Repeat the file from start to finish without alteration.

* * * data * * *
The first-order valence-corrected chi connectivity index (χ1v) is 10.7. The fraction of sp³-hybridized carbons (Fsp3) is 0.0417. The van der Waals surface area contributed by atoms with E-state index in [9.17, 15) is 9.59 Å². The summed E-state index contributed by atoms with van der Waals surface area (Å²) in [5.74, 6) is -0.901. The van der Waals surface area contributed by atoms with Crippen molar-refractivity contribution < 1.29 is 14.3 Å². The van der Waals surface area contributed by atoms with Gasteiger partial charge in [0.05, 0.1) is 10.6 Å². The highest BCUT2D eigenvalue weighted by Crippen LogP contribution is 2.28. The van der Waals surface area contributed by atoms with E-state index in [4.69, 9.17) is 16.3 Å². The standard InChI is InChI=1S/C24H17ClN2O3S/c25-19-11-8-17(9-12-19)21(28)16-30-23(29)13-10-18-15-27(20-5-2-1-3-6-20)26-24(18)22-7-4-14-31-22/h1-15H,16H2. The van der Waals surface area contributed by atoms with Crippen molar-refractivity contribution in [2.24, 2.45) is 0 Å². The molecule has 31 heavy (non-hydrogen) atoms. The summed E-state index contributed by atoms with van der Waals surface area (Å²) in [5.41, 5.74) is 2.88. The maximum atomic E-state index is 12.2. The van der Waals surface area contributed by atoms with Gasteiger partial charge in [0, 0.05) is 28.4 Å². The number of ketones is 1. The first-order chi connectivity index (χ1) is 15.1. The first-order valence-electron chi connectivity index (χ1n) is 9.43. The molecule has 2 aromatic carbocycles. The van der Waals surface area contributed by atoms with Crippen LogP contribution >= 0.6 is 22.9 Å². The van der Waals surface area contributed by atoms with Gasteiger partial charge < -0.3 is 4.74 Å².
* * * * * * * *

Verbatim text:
The first-order valence-corrected chi connectivity index (χ1v) is 10.7. The fraction of sp³-hybridized carbons (Fsp3) is 0.0417. The van der Waals surface area contributed by atoms with E-state index in [9.17, 15) is 9.59 Å². The summed E-state index contributed by atoms with van der Waals surface area (Å²) in [5.74, 6) is -0.901. The van der Waals surface area contributed by atoms with Crippen molar-refractivity contribution < 1.29 is 14.3 Å². The van der Waals surface area contributed by atoms with Gasteiger partial charge in [0.05, 0.1) is 10.6 Å². The highest BCUT2D eigenvalue weighted by Crippen LogP contribution is 2.28. The van der Waals surface area contributed by atoms with E-state index in [4.69, 9.17) is 16.3 Å². The standard InChI is InChI=1S/C24H17ClN2O3S/c25-19-11-8-17(9-12-19)21(28)16-30-23(29)13-10-18-15-27(20-5-2-1-3-6-20)26-24(18)22-7-4-14-31-22/h1-15H,16H2. The van der Waals surface area contributed by atoms with Crippen molar-refractivity contribution in [2.24, 2.45) is 0 Å². The molecule has 31 heavy (non-hydrogen) atoms. The summed E-state index contributed by atoms with van der Waals surface area (Å²) in [5.41, 5.74) is 2.88. The maximum atomic E-state index is 12.2. The van der Waals surface area contributed by atoms with Gasteiger partial charge in [0, 0.05) is 28.4 Å². The number of ketones is 1. The first-order chi connectivity index (χ1) is 15.1. The first-order valence-electron chi connectivity index (χ1n) is 9.43. The molecule has 2 aromatic carbocycles. The van der Waals surface area contributed by atoms with Crippen LogP contribution >= 0.6 is 22.9 Å². The van der Waals surface area contributed by atoms with Gasteiger partial charge < -0.3 is 4.74 Å².